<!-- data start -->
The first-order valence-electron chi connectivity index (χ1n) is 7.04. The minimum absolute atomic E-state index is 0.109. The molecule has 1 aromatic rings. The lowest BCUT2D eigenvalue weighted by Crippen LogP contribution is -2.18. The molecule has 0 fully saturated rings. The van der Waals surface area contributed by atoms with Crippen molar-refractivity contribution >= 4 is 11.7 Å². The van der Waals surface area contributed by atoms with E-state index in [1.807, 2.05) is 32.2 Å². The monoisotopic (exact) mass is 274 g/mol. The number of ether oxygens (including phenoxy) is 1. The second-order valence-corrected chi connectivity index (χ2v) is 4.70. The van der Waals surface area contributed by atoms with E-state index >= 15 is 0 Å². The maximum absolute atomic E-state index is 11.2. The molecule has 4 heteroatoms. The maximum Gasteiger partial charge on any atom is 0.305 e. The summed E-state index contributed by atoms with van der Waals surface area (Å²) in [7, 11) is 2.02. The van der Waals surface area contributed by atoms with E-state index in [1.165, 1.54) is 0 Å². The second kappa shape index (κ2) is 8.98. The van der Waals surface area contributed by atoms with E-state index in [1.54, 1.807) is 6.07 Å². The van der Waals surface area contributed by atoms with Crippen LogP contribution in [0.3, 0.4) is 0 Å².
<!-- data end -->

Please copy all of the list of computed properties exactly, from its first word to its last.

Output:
The first-order valence-electron chi connectivity index (χ1n) is 7.04. The minimum absolute atomic E-state index is 0.109. The molecule has 1 aromatic rings. The lowest BCUT2D eigenvalue weighted by Crippen LogP contribution is -2.18. The molecule has 0 fully saturated rings. The van der Waals surface area contributed by atoms with Crippen molar-refractivity contribution >= 4 is 11.7 Å². The van der Waals surface area contributed by atoms with E-state index in [1.807, 2.05) is 32.2 Å². The monoisotopic (exact) mass is 274 g/mol. The number of ether oxygens (including phenoxy) is 1. The second-order valence-corrected chi connectivity index (χ2v) is 4.70. The van der Waals surface area contributed by atoms with E-state index >= 15 is 0 Å². The maximum absolute atomic E-state index is 11.2. The molecule has 4 heteroatoms. The maximum Gasteiger partial charge on any atom is 0.305 e. The summed E-state index contributed by atoms with van der Waals surface area (Å²) in [7, 11) is 2.02. The van der Waals surface area contributed by atoms with E-state index in [1.165, 1.54) is 0 Å². The second kappa shape index (κ2) is 8.98. The van der Waals surface area contributed by atoms with E-state index in [1.54, 1.807) is 6.07 Å². The van der Waals surface area contributed by atoms with Crippen LogP contribution in [0.3, 0.4) is 0 Å².